This free, family-friendly event is sponsored by the NJMC and Bergen County Audubon Society. Check meadowblog.net for last-minute weather updates. To RSVP, contact Don Torino of the BCAS at email@example.com or (201) 230-4983. (The rain date is Tuesday, July 23.)
Local non-profit to enroll needy residents in affordable health insurance program
To encourage as many eligible persons as possible to enroll in affordable health insurance, the Obama administration is sending money to existing health centers for outreach. Funds were awarded to organizations based on their potential for increasing enrollment, including the local North Hudson Community Action Corporation, which provides health care for needy patients in Union City, West New York, North Bergen, Weehawken, Jersey City, and other Hudson County towns on a sliding scale.
Twenty health centers in New Jersey are splitting $3.4 million with NHCAC. NHCAC is the largest health center system in New Jersey, receiving the largest share, $484,000.
NHCAC hopes to put 10 employees into the field later this month to begin the outreach process. Six current employees have been transferred to the new program and one new employee was hired so far. They began training on July first.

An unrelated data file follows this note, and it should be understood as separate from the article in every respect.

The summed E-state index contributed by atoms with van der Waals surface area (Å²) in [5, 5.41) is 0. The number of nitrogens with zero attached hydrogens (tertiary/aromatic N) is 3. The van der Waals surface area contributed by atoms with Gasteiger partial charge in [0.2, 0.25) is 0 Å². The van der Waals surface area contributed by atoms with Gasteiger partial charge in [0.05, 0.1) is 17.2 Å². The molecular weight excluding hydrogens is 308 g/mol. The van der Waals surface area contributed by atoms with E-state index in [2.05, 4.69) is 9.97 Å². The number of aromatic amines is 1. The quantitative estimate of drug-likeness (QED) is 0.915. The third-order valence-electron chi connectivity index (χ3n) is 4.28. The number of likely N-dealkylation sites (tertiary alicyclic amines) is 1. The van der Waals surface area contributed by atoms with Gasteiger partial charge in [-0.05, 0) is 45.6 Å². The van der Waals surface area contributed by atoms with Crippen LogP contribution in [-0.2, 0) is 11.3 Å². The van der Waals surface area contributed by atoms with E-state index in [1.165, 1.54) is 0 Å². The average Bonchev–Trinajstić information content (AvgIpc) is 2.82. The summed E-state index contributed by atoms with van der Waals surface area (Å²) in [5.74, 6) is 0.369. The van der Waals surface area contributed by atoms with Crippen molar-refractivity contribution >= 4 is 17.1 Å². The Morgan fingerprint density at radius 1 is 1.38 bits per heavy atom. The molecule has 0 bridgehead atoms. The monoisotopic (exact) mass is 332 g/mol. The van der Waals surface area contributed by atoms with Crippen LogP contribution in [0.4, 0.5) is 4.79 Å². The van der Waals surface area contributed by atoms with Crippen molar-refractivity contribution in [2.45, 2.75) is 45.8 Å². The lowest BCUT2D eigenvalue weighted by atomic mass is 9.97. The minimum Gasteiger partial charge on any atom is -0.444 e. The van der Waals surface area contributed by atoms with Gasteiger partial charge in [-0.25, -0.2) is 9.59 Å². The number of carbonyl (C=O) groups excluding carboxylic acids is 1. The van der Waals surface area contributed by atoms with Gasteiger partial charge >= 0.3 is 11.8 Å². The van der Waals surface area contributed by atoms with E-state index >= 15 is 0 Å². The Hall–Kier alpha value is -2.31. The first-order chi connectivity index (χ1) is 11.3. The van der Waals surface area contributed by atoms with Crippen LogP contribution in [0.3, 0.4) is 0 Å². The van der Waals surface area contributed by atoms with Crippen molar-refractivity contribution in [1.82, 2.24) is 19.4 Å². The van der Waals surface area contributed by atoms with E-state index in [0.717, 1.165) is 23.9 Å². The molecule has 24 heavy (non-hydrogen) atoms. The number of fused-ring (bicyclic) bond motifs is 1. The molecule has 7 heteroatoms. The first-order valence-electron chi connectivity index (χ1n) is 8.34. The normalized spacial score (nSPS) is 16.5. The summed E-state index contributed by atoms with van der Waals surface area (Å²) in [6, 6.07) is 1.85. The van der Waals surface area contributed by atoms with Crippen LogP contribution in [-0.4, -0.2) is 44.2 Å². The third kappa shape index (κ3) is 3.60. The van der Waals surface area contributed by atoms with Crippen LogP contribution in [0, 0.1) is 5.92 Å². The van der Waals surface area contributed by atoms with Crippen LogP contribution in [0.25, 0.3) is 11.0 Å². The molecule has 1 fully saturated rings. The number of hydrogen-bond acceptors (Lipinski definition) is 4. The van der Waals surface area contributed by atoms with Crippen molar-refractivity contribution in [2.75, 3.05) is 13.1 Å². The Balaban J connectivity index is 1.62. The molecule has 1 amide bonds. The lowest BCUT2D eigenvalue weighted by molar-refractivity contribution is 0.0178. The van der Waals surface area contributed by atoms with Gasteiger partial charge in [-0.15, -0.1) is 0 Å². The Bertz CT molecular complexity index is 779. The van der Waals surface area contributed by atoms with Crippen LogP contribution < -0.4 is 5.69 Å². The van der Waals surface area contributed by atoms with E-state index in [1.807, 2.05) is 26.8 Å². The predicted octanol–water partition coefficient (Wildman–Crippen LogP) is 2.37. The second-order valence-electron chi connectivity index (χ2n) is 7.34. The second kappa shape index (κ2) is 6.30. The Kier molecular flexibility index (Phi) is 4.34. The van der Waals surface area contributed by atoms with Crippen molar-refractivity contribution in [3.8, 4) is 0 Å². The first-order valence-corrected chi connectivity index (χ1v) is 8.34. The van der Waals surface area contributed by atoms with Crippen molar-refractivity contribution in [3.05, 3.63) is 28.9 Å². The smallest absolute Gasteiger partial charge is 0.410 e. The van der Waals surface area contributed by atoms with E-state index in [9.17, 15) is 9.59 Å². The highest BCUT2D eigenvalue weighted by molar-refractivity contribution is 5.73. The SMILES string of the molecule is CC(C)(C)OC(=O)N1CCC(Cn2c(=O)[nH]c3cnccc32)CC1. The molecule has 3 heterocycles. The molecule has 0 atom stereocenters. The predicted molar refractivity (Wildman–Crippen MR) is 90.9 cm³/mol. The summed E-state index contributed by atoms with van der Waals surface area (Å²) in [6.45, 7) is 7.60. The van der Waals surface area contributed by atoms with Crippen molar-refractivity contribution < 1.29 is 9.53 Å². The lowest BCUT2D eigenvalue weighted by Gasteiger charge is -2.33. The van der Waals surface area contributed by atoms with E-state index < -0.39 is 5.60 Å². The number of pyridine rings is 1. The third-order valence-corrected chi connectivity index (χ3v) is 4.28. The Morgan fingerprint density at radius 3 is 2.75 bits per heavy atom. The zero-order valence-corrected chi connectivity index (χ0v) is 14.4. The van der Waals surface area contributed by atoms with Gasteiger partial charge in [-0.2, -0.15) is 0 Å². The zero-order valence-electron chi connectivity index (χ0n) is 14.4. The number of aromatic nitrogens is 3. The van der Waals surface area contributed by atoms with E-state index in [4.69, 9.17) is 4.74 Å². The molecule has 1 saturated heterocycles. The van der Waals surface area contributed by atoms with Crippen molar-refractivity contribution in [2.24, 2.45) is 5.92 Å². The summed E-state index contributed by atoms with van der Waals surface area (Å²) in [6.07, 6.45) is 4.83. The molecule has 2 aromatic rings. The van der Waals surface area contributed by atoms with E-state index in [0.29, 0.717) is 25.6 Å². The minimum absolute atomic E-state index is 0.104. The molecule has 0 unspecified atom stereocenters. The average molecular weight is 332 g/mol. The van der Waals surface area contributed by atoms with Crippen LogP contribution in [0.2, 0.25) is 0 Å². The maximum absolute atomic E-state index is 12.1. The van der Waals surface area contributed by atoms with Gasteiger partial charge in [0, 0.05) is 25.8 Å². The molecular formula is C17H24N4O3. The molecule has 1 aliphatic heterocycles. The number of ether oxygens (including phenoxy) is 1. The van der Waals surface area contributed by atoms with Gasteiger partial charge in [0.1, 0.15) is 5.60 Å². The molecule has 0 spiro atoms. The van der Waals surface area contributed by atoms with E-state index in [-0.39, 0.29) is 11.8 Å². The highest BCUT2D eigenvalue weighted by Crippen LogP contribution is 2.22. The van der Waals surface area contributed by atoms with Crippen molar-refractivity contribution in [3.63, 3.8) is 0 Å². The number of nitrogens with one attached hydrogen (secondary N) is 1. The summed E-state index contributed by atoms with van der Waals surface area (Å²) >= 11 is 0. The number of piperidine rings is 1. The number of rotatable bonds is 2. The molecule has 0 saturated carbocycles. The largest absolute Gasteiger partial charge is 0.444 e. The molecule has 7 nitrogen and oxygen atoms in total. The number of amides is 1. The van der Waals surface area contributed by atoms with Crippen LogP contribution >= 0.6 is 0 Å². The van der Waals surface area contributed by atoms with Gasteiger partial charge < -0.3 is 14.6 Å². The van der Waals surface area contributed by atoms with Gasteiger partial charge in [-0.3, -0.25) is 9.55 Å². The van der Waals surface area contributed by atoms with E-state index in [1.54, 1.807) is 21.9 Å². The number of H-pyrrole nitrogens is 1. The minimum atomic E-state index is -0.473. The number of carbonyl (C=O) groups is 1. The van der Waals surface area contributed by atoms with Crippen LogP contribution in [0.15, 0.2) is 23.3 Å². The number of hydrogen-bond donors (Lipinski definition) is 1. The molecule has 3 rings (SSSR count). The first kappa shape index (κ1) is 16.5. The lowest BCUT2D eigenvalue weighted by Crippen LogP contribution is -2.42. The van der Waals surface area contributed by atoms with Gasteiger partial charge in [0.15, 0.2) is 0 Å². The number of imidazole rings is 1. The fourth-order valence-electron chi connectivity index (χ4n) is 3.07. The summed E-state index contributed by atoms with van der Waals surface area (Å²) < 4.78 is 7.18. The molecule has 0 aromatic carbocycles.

Tommy Chin, Director of Human Resources for NHCAC, said there will be sweeping changes to health care in January and the enrollment specialists had to learn about eligibility rules, so he was glad he could reassign current employees who had a head start because they were already somewhat familiar with health care.
The federal government intends to set up a national hotline and a website to answer questions about health insurance, but often low-income people do not have access to computers and are not fluent enough in spoken or written English to ask the right questions and understand the answers/
Only persons living in this country legally are eligible to enroll in the insurance programs.
Christina Hernandez, one of the newly trained enrollment specialists, said she is excited to be able to tell people about the new opportunity to become insured.
She recalled when she was a newcomer to America from El Salvador, she was attending New Jersey City State University seeking her BA, and was advised by a friend to get her primary health care at NHCAC's West New York health center. She loved the program and decided she wanted to align herself with the organization and its mission.
"I am committed to working with the community, to helping people become more informed because being informed will enable them to improve the quality of their lives,” she said. – Al Sullvian